News

July  2, 2004

Failure of the General Assembly to enact residential recycling legislation does not mean the idea of mandating it statewide has been set aside. On the contrary, an effort which has been underway for six months seeks to provide for everything that was in the lost measure plus a good deal more.

"We will go forward as if it were enacted," Richard Pryor, chairman of the Delaware Solid Waste Authority's board of directors, declared at a board meeting less than 24 hours after a bill sponsored by Senator David McBride and Representative Joseph Miro expired in the House Republican caucus during the waning hours of the 124th Assembly.

If all goes according to plan, soon after the 125th convenes in January it will receive a new bill which will define a statewide program for collecting and putting to reuse several kinds of recyclable material, establish an enforcement mechanism to achieve compliance by just about every household and provide for a way to finance it.

That contrasts sharply with this year's relatively innocuous 'first step' version. That would have just set a goal of diverting 30% of residential solid waste from the state's three landfills by July, 2008, and charged the waste authority, working in conjunction with the Department of Natural Resources & Environmental Control and the governor's Recycling Public Advisory Council, to come up by the end of 2004 with recommendations for doing so.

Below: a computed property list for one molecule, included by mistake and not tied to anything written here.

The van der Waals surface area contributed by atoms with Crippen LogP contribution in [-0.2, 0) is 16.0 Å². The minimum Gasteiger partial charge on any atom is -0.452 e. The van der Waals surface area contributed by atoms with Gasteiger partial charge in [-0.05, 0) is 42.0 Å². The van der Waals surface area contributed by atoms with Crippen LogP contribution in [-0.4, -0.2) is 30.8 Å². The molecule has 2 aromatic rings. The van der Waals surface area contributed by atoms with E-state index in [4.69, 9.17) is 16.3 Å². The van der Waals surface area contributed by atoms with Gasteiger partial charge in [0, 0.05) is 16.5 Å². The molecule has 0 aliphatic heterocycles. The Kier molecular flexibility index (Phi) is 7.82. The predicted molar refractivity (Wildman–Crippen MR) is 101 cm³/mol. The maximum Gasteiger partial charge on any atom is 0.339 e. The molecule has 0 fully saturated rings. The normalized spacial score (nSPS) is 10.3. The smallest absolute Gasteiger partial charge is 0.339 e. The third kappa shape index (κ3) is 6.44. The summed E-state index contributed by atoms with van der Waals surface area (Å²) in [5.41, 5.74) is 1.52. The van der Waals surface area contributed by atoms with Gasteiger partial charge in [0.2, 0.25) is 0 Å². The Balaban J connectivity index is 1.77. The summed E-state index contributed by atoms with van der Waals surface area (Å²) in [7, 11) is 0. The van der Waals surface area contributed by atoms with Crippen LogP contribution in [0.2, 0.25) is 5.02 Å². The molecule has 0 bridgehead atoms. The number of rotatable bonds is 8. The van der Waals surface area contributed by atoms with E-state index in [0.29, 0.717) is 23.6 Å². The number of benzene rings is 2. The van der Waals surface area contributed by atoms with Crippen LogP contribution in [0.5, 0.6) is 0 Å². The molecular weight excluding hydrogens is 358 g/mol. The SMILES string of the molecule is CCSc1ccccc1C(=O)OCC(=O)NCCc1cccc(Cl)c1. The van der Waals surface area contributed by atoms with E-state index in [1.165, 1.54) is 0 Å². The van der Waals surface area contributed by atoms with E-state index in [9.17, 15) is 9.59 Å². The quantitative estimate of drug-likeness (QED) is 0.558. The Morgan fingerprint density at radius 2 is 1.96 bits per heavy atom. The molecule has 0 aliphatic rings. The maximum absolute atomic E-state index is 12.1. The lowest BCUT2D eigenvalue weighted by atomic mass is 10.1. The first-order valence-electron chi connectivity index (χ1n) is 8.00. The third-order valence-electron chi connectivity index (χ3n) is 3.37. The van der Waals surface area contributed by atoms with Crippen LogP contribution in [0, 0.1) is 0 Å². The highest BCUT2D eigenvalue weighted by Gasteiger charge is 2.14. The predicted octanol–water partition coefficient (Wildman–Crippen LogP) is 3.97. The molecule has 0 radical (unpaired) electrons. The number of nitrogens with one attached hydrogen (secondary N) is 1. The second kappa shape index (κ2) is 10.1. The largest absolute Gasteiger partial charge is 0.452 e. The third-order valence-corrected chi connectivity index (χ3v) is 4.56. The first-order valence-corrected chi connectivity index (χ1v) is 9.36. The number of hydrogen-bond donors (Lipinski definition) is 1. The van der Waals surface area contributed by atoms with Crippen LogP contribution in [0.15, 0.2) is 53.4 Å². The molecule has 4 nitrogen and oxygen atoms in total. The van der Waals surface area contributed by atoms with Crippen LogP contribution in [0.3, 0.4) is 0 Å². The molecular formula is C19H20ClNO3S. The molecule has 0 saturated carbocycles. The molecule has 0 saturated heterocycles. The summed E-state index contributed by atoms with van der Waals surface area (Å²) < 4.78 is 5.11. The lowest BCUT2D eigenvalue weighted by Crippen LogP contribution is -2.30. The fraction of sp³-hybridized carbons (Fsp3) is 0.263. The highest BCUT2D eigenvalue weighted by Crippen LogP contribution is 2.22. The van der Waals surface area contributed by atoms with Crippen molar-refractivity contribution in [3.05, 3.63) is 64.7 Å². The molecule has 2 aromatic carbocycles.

The waste authority remains committed to a collaborative effort with the same two partners not only to do that voluntarily but also to have the resultant plan embedded in law and regulation, Pryor

told Delaforum before the meeting on July 1. N.C. Vasuki, its chief executive officer, added that the authority will be ready once the program is in place to provide the necessary services -- that is, if it is around to do so.

Observers are agreed that one of the things that likely killed the McBride-Miro bill was an 11th hour amendment filed by Representative Stephanie Ulbrich who would have added "or its successor agency" to a reference to the waste authority.  Ulbrich is the House chairwoman of the Assembly's Joint Sunset Committee, which reportedly is considering whether the was authority is to have a future.